The peak flows in the assessed segment lasted less than 1 h. However, despite the fast progress of the peak flood wave, the channel capacity, able to transfer a discharge of 3.7 m3·s−1, was exceeded in the total duration of 26 h. The threshold conditions for the full channel capacity represent the maximum flow velocity of 1.7 m·s−1 and a shear stress at the most exposed site of 25 N·m−2. Such a flow is capable of mobilizing a gravel particle of 3.5 cm in diameter or noncohesive materials of a smaller grain size. The exceedance of the channel capacity and the threshold conditions for 26 h thus had significant effects on the fluvial dynamics.
The flood wave rapidly propagated through the reach, achieving a maximal depth of 1.8 m at the concave bank, where significant erosion occurred (Figure 11). The depth-averaged velocities reached 2.1 m·s−1 at the most exposed sites of the concave banks. The shear stress at the exposed sites during the flood culmination reached 67 N·m−2, evoking significant rates of bedload and bank erosion.

3.3. Effect of Different Horizontal-Plan Schematizations

The results were evaluated for two margin situations—low flows with a discharge of 0.3 m3·s−1, representing the lowest values recorded in the studied period, and high flows (11.7 m3·s−1), representing the peak flow recorded for the June 2013 flood.
The 2D hydrodynamic model is capable of providing results in a horizontally distributed form so that the longitudinal profiles at the main flow path or cross-section at the meanders can be evaluated. The longitudinal profile of the velocity distribution was plotted for the results of the three schematization methods, namely, the orthogonal grid, curved grid and fully flexible mesh (Figure 12). The results of the point extraction are randomly selected points on a streamline; thus the effect of local extremes is reduced.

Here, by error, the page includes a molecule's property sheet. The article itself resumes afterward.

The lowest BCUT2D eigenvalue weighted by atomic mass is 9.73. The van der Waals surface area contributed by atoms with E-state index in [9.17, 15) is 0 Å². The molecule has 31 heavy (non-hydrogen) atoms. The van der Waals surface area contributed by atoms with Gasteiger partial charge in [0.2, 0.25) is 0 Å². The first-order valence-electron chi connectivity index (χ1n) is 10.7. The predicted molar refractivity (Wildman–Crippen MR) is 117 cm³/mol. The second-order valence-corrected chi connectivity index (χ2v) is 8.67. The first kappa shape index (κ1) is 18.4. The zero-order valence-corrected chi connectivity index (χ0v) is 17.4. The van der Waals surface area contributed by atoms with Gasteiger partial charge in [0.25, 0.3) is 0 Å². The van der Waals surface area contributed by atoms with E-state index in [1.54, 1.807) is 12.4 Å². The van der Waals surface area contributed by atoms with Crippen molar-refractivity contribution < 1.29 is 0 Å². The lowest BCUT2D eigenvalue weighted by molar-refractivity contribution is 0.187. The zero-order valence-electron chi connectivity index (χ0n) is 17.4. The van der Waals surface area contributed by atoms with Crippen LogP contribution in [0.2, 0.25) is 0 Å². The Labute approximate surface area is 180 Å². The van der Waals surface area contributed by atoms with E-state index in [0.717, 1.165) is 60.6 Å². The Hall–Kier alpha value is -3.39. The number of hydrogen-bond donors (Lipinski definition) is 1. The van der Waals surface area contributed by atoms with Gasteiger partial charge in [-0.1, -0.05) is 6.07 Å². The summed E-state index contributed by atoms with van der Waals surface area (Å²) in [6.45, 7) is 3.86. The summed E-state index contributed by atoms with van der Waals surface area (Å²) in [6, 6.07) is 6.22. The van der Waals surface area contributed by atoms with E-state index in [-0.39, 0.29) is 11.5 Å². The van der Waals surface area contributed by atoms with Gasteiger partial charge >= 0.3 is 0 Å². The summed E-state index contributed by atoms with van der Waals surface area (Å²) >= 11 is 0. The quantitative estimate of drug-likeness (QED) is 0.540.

In the case of low flows, the velocity distribution computed on the flexible mesh domain (0.62 m·s−1 on average, 0.20 m·s−1 at a minimum and 1.32 m·s−1 at a maximum) was almost constantly above the values obtained by the grid-based methods (0.52 m·s−1 for both methods on average, 0.12 m·s−1 and 0.22 m·s−1 for curved and orthogonal at a minimum, respectively, and 1.08 m·s−1 and 1.13 m·s−1 for curved and orthogonal at a maximum, respectively). The variation of the velocities in low flows was 29% on average and increased with the flow depth. At high flows, the differences between the results of the three schematization methods were less significant. The variation of the velocities in high flows was 13% on average and did not show any relation to the flow depth. The average velocities were 1.89, 2.03 and 1.87 m·s−1 for the flexible mesh and curved and orthogonal grids, respectively; the minimums were 1.50, 1.57, and 1.50 m·s−1; and the maxima were 2.42, 2.36 and 2.28 m·s−1.
For the three types of schematizations, the cross-sectional depth-averaged velocities during the average flow (0.3 m3·s−1) were compared (Figure 13) and evaluated on the basis of the observed values. The absolute values in the streamline (cross-section X = 2.5) ranged from 0.5 m·s−1 in the case of the curved grid to 0.7 m·s−1 in the case of a flexible mesh, representing the model domain. The stream velocity during the base flows was compared with the velocities measured under similar hydrologic conditions, producing a satisfactory fit. The differences were caused mainly by the different positions of individual domain elements varying among the schematization types.
Furthermore, the depth-averaged shear stress τ (N·m−2) was evaluated during the culmination at the characteristic cross-sections A (straight reach), B (left-bank failure), and C (accumulation at the right bank; Figure 14). The maximal value of the shear stress was reached at the left-bank failure—cross-section B (49, 67 and 57 N·m−2 for the flexible mesh and orthogonal and curvilinear grids, respectively). Compared to this, lower values were obtained at the fresh accumulation reach (cross-section C), particularly at the right part, where the gravel sedimentation occurs. The straight reach (cross-section A) shows a uniform distribution of the shear stress with high values at the streamline (55, 65 and 58 N·m−2 for the flexible mesh and orthogonal and curvilinear grids, respectively).